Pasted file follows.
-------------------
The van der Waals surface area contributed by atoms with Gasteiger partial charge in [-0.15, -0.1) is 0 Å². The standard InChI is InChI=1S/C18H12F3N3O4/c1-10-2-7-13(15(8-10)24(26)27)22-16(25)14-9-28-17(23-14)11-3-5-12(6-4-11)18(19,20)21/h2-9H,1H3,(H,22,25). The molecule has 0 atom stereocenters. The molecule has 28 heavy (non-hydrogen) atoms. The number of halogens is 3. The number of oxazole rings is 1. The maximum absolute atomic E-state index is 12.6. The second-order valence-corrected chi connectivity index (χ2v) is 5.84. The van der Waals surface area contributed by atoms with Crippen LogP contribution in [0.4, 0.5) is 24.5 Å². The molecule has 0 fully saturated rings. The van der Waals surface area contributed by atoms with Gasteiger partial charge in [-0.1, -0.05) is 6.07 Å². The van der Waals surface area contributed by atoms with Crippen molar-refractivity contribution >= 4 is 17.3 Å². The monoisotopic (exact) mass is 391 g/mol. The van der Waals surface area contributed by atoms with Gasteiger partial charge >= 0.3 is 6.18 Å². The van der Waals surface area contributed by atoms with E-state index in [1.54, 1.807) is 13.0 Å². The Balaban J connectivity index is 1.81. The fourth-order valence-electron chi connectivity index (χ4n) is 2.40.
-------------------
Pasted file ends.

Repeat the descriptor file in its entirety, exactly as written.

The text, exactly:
The van der Waals surface area contributed by atoms with Gasteiger partial charge in [-0.15, -0.1) is 0 Å². The standard InChI is InChI=1S/C18H12F3N3O4/c1-10-2-7-13(15(8-10)24(26)27)22-16(25)14-9-28-17(23-14)11-3-5-12(6-4-11)18(19,20)21/h2-9H,1H3,(H,22,25). The molecule has 0 atom stereocenters. The molecule has 28 heavy (non-hydrogen) atoms. The number of halogens is 3. The number of oxazole rings is 1. The maximum absolute atomic E-state index is 12.6. The second-order valence-corrected chi connectivity index (χ2v) is 5.84. The van der Waals surface area contributed by atoms with Crippen LogP contribution in [0.4, 0.5) is 24.5 Å². The molecule has 0 fully saturated rings. The van der Waals surface area contributed by atoms with Gasteiger partial charge in [-0.1, -0.05) is 6.07 Å². The van der Waals surface area contributed by atoms with Crippen molar-refractivity contribution >= 4 is 17.3 Å². The monoisotopic (exact) mass is 391 g/mol. The van der Waals surface area contributed by atoms with Gasteiger partial charge >= 0.3 is 6.18 Å². The van der Waals surface area contributed by atoms with E-state index in [1.54, 1.807) is 13.0 Å². The Balaban J connectivity index is 1.81. The fourth-order valence-electron chi connectivity index (χ4n) is 2.40.